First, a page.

On the value side- 2GB is more than enough. If you are overclocking look for RAM with CAS (latency ratings- lower numbers are better without getting into a tech discussion) 4-4-4-12 or better. If you are not overclocking 5-5-5-15 is ok. However, the difference is price is not that much. For example on G.Skill kits (my top brand) its only $5. My favorite: [...] 6820231087
Extreme Value: [...] 6820227139 $22 after MIR for 4-4-4-15. A steal.

Mid/High Range- 4GB of RAM unless video or Photoshop work a main use for the system. If PS is main use go 8GB (4x 2GB) instead. DDR2-800 RAM is fine, find 4-4-4-12 RAM. My current favorite is a G.Skill kit: [...] 6820231148


When looking at a motherboard there are three important factors to consider: a) socket type b) chipset used c) layout

AMD and Intel both use different sockets and chipsets, so one must buy a motherboard that supports the processor they wish to use. Chipsets support different features, and each has pros and cons. For example nVidia chipsets are the only chipsets that will support SLI. Intel chipsets tend to overclock better and offer Crossfire support (ironic I know).

On the low end/value side motherboards often included integrated graphics to help further reduce cost. On the Intel side, chipsets in this category at G31 and the low end (on board video) and P35 at the high end (discreet graphics required). Boards in the lower end of this group are often also microATX which while reducing the size of the board and thus the size of the case required limits upgrade options. Often, microATX boards only have 2 DIMM slots and certainly only 1 PCI-E x16 slot.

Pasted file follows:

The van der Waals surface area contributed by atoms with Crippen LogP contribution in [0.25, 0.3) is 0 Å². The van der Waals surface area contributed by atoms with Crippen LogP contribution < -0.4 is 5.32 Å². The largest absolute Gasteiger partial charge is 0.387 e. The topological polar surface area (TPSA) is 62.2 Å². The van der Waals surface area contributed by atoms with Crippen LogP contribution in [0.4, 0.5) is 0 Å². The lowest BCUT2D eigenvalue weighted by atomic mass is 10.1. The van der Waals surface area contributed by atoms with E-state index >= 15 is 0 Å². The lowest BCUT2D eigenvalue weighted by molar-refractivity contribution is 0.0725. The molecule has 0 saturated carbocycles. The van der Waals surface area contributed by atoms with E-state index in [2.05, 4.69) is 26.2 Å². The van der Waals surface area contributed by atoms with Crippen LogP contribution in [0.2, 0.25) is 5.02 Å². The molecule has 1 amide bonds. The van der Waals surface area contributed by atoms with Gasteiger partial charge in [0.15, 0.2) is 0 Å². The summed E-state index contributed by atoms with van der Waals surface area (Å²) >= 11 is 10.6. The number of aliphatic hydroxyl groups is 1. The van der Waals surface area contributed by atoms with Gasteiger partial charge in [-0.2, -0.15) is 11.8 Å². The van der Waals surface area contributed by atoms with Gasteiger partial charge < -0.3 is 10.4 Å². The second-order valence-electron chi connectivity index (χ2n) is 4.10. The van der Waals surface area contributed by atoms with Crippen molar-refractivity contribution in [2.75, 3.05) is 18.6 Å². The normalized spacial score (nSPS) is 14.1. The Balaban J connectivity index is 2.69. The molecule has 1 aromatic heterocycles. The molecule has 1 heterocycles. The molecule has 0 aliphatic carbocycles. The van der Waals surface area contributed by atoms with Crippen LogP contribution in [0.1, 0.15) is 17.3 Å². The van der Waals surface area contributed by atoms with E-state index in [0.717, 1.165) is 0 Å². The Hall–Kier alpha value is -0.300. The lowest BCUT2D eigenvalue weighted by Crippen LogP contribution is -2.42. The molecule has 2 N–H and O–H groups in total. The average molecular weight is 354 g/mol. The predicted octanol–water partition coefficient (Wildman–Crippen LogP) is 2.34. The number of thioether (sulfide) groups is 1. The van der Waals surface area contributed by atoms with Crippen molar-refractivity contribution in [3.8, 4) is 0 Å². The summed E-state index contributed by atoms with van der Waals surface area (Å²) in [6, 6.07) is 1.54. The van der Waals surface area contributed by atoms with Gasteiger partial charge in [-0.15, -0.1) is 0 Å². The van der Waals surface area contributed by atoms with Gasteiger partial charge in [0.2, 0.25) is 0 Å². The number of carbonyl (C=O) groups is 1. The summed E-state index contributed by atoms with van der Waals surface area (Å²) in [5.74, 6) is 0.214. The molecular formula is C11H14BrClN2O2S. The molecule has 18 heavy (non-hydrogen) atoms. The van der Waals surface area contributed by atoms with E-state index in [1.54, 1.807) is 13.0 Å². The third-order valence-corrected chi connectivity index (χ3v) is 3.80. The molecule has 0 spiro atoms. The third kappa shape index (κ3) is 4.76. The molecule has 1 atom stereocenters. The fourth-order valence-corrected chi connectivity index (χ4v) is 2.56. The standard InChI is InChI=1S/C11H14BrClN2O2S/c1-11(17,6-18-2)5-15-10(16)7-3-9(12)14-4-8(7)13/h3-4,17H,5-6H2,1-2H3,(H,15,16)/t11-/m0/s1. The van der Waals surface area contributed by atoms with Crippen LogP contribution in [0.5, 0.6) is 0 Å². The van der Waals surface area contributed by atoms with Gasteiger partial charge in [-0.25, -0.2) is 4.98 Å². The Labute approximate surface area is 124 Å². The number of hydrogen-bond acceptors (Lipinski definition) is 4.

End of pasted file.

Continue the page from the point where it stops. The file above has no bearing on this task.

Boards in this segment that I would recommend:

Intel G31: [...] 6813131288 I pick this one over a Gigabyte options that are few dollars cheap because this Asus board support DDR2-1066 memory. The video onboard is Intel 3100. Not the best in the board, but its serviceable for basic tasks and more than enough for office use. (not PS) 69.99

Intel P35: [...] 6813128337 This Gigabyte board is a full size board offers great overclocking, full 45nm support, a great layout. Remember a video card is required here, no onboard video. 89.99

AMD 780G [...] 6813131289 For the AMD chips I selected from this segment. While this board is more expensive, it offers HDMI output, Hybrid Crossfire and other features not found on the other two. Hybrid Crossfire allows you to Crossfire with the onboard video card and lower end discreet video card. A nice performance boost for a small investment. 99.99

Here we are looking are full size boards with lots of features. Intel P35 is still the value champ on the lower end of this segment and at the higher end X38/X48 chipsets are the king. nVidia SLI chipsets enter into this field also for those who actually need SLI. (Read: Most of you don't).

A repeat performer here :
Intel P35: [...] 6813128337 This Gigabyte board is a full size board offers great overclocking, full 45nm support, a great layout. Remember a video card is required here, no onboard video. 89.99

nVidia 750i: [...] 750i%2bFTW Seems to be the best of the rather crappy nVidia chipset motherboards. If you must SLI use this board. 189.99

Intel x38: [...] 6813131219 This is the motherboard I am using in my build right now. Overclocks like a champ, full PCI-E 2.0 support, official FSB1600 support, and Crossfire. This is a great board for all users. However, with the price it fits into the higher end of the mid-range segment. 224.99

Intel x48: [...] 6813131284 Reports to overclock better than x38 chipset motherboards, but basically the same deal. The board offers dual LANs the P5E only offers one. 289.99

Option #2 x48: [...] 6813128336 This Gigabyte board is a solid x48 performer for only $10 more than the Asus x38 board. You pay extra for the "Rampage Formula" nameplate on the Asus board for sure. 234.99

High End-
Same as the mid-range unless you want to get into Skullrail which is $660. [...] Skulltrail See my high end build (around $7000) in this post, for a full example of this platform. This is the ONLY Intel motherboard that supports SLI by the way. This is a socket 771 motherboard, Core2Duos WILL NOT WORK (outside of one extreme chip that is $1.5k each), it is made for Xeon.